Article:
If you're looking for an alternative to the tough tech sector, check out consumer products, Jim Cramer said on TheStreet.com TV's Wall Street Confidential video Monday.

Cramer noted that Prudential has upgraded the sector, and he cited Kimberly-Clark ( KMB) as his favorite stock to own in this group.

The primary reason is because, in its last quarter, the company figured mid-$70s oil in making plans for 2007, he explained. With oil prices plummeting, Kimberly-Clark's estimates are too low, Cramer said, making him believe that Kimberly-Clark is a good buy here.

"Consumer products are a lot easier to buy in this environment than tech," Cramer said. Everyone who manages a lot of big money knows it's the right time to "bolt from tech," which is why every time stocks in the sector see any strength, people leave, he said.

When Task mentioned that the cyclicals were getting hurt by Eaton ( ETN) earlier today, Cramer pointed out Johnson Controls ( JCI) as a "sainted cyclical."

"If you want a cyclical and you don't want it to have anything to do with trucks," look at Johnson Controls, he said. Cramer said he likes this stock in part because he doesn't consider it a real cyclical because of its big air conditioning component.

Further, although he believes the Federal Reserve is looking to cut rates, he doesn't think it will cut them until year-over-year commodity prices come down.

"There's a perception, colored by the bears, that short rates are deeply connected only to inflation and growth," Cramer said. "But what they don't realize is that it's entirely possible to have growth with little inflation and the Fed wants to stoke that, not take it away."

"When the short rates are this high vs. the long rates, the Fed, I believe, is inclined to want to take short rates lower," he continued.

Moreover, Cramer said his Dow target comes from the belief that the market will weaken midyear, which will cause the Fed to cut rates, after which the market will accelerate to the end of the year.

As the market is "heading into the valley now," he said he's "adamant" people should sell tech because he believes it's "too hard to own through the valley."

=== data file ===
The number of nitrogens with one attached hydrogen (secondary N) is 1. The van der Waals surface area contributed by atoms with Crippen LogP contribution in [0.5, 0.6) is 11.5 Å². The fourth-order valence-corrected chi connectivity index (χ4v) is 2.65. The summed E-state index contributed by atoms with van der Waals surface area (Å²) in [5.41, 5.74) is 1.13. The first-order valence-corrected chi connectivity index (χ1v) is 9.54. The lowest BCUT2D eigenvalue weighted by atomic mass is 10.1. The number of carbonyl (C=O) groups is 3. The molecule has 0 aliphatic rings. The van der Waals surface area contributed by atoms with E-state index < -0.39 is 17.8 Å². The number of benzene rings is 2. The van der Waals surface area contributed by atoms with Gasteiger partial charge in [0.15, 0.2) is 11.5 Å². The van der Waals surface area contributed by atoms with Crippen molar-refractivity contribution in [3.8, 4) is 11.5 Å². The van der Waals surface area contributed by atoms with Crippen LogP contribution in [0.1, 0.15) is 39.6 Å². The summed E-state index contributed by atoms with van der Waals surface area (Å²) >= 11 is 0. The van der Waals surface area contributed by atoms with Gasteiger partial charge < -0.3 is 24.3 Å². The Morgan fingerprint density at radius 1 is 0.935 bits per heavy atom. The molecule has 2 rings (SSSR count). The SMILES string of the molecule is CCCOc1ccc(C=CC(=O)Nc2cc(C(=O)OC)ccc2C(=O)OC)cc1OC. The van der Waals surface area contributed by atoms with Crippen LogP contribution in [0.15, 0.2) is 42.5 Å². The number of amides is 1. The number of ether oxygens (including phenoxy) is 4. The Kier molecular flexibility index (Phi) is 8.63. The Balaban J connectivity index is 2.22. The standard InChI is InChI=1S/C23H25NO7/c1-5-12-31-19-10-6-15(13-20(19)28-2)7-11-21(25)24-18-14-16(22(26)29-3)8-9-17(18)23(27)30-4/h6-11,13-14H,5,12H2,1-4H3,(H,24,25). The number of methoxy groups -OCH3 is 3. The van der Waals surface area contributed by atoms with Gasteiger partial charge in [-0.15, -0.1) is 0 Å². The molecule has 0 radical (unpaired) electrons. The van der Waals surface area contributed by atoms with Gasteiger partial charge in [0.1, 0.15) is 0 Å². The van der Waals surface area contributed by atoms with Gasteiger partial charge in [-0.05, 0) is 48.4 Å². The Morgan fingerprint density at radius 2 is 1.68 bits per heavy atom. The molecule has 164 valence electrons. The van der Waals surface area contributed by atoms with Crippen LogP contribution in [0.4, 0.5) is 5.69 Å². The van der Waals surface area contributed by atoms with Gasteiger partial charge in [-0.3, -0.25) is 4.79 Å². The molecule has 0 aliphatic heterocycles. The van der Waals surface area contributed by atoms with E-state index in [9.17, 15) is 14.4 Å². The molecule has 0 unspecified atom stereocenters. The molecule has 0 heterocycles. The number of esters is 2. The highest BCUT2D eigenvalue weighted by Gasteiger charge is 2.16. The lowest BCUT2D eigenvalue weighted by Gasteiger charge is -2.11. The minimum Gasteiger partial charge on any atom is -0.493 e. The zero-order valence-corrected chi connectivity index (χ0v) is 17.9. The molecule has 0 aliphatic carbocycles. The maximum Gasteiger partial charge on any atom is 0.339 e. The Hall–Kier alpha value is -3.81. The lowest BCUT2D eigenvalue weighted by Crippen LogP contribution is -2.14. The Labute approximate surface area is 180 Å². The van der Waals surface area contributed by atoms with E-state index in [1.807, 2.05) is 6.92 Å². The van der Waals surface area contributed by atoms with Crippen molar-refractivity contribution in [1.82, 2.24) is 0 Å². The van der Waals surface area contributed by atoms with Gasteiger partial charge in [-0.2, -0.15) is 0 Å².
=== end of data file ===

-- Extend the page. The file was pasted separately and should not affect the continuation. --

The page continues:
Stocks like Kimberly-Clark and Bank of America ( BAC), however, are not too difficult to own, Cramer said.

At the time of publication, Cramer had no positions in stocks mentioned.

Jim Cramer is a director and co-founder of TheStreet.com. He contributes daily market commentary for TheStreet.com's sites and serves as an adviser to the company's CEO. Outside contributing columnists for TheStreet.com and RealMoney.com, including Cramer, may, from time to time, write about stocks in which they have a position. In such cases, appropriate disclosure is made. To see his personal portfolio and find out what trades Cramer will make before he makes them, sign up for Action Alerts PLUS. Listen to Cramer's RealMoney Radio show on your computer; just click here. Watch Cramer on "Mad Money" at 6 p.m. ET weeknights on CNBC. Click here to order Cramer's latest book, "Real Money: Sane Investing in an Insane World," click here to get his second book, "You Got Screwed!" and click here to order Cramer's autobiography, "Confessions of a Street Addict." While he cannot provide personalized investment advice or recommendations, he invites you to send comments on his column by clicking here.

TheStreet.com has a revenue-sharing relationship with Traders' Library under which it receives a portion of the revenue from Traders' Library purchases by customers directed there from TheStreet.com.

More from Personal Finance

What Is Lionel Messi's Net Worth?

What Is Lionel Messi's Net Worth?

3 Ways for Retirees to Protect Their Portfolios In Volatile Stock Markets

3 Ways for Retirees to Protect Their Portfolios In Volatile Stock Markets

Credit Unions vs. Banks: What's the Difference?

Credit Unions vs. Banks: What's the Difference?

How Much Money Has Bill Gates Made Over Time?

How Much Money Has Bill Gates Made Over Time?

This Should Be Your Retirement Savings Plan When the Stock Market Crashes

This Should Be Your Retirement Savings Plan When the Stock Market Crashes